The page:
It had just achieved some impressive top 10 results and all the carefully optimized pages were attracting good traffic when she shut it down and replaced the entire site with a 1 page sign that said “closed until after Christmas”. I noticed the traffic and search ranking declines in her stats and was completely flabbergasted when I found the site gone. Her response when I confronted her? “Why didn’t you TELL ME this could happen?”

And the dumbest web site decision I’ve ever witnessed?

1) Promoting a Domain Name You Don’t Own:

My Alma Mater, the University of Newcastle, have spent thousands of dollars on television advertising here in Australia, marketing their new site for online post-graduate coursework: GradSchool Dot Com. There’s only one problem. The domain for this site is actually Gradschool.com.au. They don’t even own Gradschool.com!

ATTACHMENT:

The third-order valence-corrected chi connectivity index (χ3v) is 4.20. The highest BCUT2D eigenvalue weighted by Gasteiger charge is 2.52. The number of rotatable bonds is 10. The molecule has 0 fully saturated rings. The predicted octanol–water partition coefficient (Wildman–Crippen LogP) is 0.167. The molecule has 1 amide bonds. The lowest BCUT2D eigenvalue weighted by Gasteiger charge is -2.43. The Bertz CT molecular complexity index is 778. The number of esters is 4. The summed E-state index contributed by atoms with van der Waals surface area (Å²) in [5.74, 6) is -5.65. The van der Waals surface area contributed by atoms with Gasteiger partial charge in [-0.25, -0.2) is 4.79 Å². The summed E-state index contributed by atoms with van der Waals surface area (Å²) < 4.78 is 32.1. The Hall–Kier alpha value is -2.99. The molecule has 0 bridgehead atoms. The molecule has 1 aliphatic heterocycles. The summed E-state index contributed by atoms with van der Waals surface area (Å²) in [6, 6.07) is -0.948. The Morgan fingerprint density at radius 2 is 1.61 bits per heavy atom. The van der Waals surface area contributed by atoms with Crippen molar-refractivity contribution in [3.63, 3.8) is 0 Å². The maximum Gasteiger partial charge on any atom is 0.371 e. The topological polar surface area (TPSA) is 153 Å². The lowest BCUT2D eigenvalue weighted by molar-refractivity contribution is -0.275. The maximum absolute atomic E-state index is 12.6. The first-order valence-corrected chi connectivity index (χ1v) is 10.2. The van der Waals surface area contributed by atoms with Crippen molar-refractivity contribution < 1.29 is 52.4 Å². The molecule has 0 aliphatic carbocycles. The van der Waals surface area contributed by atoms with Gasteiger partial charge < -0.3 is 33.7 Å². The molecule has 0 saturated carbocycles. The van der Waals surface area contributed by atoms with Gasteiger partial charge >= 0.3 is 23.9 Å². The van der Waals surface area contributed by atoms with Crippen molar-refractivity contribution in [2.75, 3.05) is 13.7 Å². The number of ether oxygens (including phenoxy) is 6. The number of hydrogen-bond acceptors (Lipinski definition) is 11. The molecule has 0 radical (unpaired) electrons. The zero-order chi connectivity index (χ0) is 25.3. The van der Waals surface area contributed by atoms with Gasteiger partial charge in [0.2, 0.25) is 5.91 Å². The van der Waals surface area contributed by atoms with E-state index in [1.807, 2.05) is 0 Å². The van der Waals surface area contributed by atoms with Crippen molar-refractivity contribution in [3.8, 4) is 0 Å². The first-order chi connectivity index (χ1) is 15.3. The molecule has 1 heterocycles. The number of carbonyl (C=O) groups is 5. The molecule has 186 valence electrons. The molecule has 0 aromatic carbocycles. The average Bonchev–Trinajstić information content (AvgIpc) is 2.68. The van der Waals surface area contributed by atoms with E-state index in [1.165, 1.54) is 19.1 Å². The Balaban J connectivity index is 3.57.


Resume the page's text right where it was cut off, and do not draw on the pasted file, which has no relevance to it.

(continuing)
Sadly, this glaring marketing error seems to have totally escaped them and they are happily referring to their brand as Gradschool.com on all their marketing material and throughout their .com.au domain. It’s tragic to think of all the potential students typing in Gradschool.com expecting to find the University program. I see that whoever purchased Gradschool.com has slapped up some AdSense code on it so at least somebody will reap the benefits of those thousands of advertising dollars wasted by the University.

Don’t let any of these web site tragedies happen to you. Make sure that your site decisions aren’t in the hands of dummies!

About The Author
Article by Kalena Jordan, one of the first search engine optimization experts in Australia, who is well known and respected in the industry, particularly in the U.S. As well as running a daily Search Engine Advice Column, Kalena manages Search Engine College – an online training institution offering instructor-led short courses and downloadable self-study courses in Search Engine Optimization and other Search Engine Marketing subjects.